The final launch of the Space Shuttle Atlantis last Friday marked the end of an incredible era of technological innovation – not just for the aerospace industry but for all of man (and woman) kind. We’ve come a long way since Neil Armstrong stepped foot on the moon in 1969.
All told, NASA boasts some 1,600 documented technologies that, since 1976, have benefited and improved our quality of life in numerous ways. NASA technology, much of which was developed by private contractors, has been used in everything from food, to NASCAR to Olympic swimwear. These technologies span the consumer products, industrial, environmental and transportation sectors, among others.
According to NASA, the Space Shuttle program has contributed more than 100 technology ‘spin-offs’ that have, in one way or another, benefited all of us. Some of those technologies include:
- From Rockets to Racecars
- GPS Software Packages Deliver Positioning Solutions
- Modeling Tools Predict Flow in Fluid Dynamics
NASA-driven ingenuity has also contributed to many new innovations in the water technology arena, such as water purification and other inventions you may use on a daily basis. So now the big question is where do we go from here for our next several decades of innovation?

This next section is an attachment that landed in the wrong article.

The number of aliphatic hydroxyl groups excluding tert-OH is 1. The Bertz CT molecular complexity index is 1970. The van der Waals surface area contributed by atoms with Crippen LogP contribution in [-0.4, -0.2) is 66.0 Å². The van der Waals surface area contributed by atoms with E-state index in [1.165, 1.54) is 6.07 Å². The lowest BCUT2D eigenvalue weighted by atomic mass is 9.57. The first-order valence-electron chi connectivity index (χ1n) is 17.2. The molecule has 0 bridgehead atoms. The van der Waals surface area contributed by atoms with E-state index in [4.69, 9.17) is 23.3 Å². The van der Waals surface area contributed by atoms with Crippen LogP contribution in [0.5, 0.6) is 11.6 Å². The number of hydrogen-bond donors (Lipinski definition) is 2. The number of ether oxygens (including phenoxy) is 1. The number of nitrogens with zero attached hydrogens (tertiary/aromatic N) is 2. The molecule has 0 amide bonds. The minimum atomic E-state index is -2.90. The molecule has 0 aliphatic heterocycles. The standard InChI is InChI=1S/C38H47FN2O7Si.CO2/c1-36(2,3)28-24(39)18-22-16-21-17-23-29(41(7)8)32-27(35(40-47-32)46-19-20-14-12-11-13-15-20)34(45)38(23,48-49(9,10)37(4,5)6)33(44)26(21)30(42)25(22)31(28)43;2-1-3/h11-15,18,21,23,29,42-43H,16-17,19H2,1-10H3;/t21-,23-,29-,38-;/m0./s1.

While the jury is still out on what role NASA and other countries space programs will play in the future, it is clear that private industry will have to step up its innovation game. At ITT we are constantly looking at new innovation for moving and conserving water more effectively.
As famed American computer scientist Alan Key says, “The best way to predict the future is to invent it.” Maybe the Forward Osmosis Bag (FOB) system, which is designed to convert dirty water into a liquid that is safe to drink using a semi-permeable membrane and a concentrated sugar solution will be used as we reach for the stars in future space flights on Virgin Galactic.
What are your thoughts about the Space Shuttle program and the future of innovation?